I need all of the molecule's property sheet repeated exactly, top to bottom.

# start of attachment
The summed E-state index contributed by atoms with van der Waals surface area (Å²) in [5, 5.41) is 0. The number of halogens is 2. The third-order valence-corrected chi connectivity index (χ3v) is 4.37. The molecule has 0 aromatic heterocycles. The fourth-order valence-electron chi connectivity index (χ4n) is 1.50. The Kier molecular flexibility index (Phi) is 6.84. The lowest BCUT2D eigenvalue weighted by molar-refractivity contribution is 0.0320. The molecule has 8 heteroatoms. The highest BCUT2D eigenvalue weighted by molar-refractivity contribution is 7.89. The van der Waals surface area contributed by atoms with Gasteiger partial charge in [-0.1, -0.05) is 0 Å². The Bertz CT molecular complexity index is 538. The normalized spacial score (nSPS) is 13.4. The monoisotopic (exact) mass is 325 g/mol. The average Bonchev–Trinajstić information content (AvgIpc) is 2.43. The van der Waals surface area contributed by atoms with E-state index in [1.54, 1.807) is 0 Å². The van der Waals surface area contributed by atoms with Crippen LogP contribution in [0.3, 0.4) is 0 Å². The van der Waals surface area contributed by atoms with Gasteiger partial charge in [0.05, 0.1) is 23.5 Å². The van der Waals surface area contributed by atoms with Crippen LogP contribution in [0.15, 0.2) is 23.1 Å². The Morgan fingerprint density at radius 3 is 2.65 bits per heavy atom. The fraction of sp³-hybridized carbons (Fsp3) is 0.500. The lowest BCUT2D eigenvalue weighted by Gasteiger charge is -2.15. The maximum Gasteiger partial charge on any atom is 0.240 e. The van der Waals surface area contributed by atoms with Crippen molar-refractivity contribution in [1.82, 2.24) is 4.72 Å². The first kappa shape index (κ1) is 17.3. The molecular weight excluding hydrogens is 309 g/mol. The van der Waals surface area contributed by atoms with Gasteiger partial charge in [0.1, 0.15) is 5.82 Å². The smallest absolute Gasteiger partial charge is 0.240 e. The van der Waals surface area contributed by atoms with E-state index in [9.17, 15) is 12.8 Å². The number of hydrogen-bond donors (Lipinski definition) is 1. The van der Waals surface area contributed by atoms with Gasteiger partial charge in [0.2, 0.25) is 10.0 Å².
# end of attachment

The summed E-state index contributed by atoms with van der Waals surface area (Å²) in [5, 5.41) is 0. The number of halogens is 2. The third-order valence-corrected chi connectivity index (χ3v) is 4.37. The molecule has 0 aromatic heterocycles. The fourth-order valence-electron chi connectivity index (χ4n) is 1.50. The Kier molecular flexibility index (Phi) is 6.84. The lowest BCUT2D eigenvalue weighted by molar-refractivity contribution is 0.0320. The molecule has 8 heteroatoms. The highest BCUT2D eigenvalue weighted by molar-refractivity contribution is 7.89. The van der Waals surface area contributed by atoms with Gasteiger partial charge in [-0.1, -0.05) is 0 Å². The Bertz CT molecular complexity index is 538. The normalized spacial score (nSPS) is 13.4. The monoisotopic (exact) mass is 325 g/mol. The average Bonchev–Trinajstić information content (AvgIpc) is 2.43. The van der Waals surface area contributed by atoms with E-state index in [1.54, 1.807) is 0 Å². The van der Waals surface area contributed by atoms with Crippen LogP contribution in [0.3, 0.4) is 0 Å². The van der Waals surface area contributed by atoms with Gasteiger partial charge in [0.05, 0.1) is 23.5 Å². The van der Waals surface area contributed by atoms with Crippen LogP contribution in [0.15, 0.2) is 23.1 Å². The Morgan fingerprint density at radius 3 is 2.65 bits per heavy atom. The fraction of sp³-hybridized carbons (Fsp3) is 0.500. The lowest BCUT2D eigenvalue weighted by Gasteiger charge is -2.15. The maximum Gasteiger partial charge on any atom is 0.240 e. The van der Waals surface area contributed by atoms with Crippen molar-refractivity contribution in [1.82, 2.24) is 4.72 Å². The first kappa shape index (κ1) is 17.3. The molecular weight excluding hydrogens is 309 g/mol. The van der Waals surface area contributed by atoms with Gasteiger partial charge in [0.1, 0.15) is 5.82 Å². The smallest absolute Gasteiger partial charge is 0.240 e. The van der Waals surface area contributed by atoms with E-state index in [9.17, 15) is 12.8 Å². The number of hydrogen-bond donors (Lipinski definition) is 1. The van der Waals surface area contributed by atoms with Gasteiger partial charge in [0.2, 0.25) is 10.0 Å².